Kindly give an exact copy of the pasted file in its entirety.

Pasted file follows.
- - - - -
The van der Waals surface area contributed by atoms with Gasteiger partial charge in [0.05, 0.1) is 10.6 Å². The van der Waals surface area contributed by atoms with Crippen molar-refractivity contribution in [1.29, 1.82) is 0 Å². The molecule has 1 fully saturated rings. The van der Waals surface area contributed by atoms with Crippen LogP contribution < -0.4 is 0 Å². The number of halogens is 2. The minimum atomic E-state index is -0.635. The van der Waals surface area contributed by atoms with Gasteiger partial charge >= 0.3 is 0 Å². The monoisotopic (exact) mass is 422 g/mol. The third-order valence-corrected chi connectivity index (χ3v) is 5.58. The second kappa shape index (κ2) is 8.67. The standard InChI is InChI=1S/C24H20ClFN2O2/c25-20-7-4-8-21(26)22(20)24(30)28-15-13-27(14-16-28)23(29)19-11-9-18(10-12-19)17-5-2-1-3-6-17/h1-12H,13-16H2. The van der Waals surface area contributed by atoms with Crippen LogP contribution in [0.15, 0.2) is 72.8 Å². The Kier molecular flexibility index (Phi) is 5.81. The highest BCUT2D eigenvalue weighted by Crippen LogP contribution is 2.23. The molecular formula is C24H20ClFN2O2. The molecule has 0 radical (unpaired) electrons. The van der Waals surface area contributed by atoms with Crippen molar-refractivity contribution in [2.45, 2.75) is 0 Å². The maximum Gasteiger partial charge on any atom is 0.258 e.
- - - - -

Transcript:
The van der Waals surface area contributed by atoms with Gasteiger partial charge in [0.05, 0.1) is 10.6 Å². The van der Waals surface area contributed by atoms with Crippen molar-refractivity contribution in [1.29, 1.82) is 0 Å². The molecule has 1 fully saturated rings. The van der Waals surface area contributed by atoms with Crippen LogP contribution < -0.4 is 0 Å². The number of halogens is 2. The minimum atomic E-state index is -0.635. The van der Waals surface area contributed by atoms with Gasteiger partial charge >= 0.3 is 0 Å². The monoisotopic (exact) mass is 422 g/mol. The third-order valence-corrected chi connectivity index (χ3v) is 5.58. The second kappa shape index (κ2) is 8.67. The standard InChI is InChI=1S/C24H20ClFN2O2/c25-20-7-4-8-21(26)22(20)24(30)28-15-13-27(14-16-28)23(29)19-11-9-18(10-12-19)17-5-2-1-3-6-17/h1-12H,13-16H2. The van der Waals surface area contributed by atoms with Crippen LogP contribution in [0.15, 0.2) is 72.8 Å². The Kier molecular flexibility index (Phi) is 5.81. The highest BCUT2D eigenvalue weighted by Crippen LogP contribution is 2.23. The molecular formula is C24H20ClFN2O2. The molecule has 0 radical (unpaired) electrons. The van der Waals surface area contributed by atoms with Crippen molar-refractivity contribution in [2.45, 2.75) is 0 Å². The maximum Gasteiger partial charge on any atom is 0.258 e.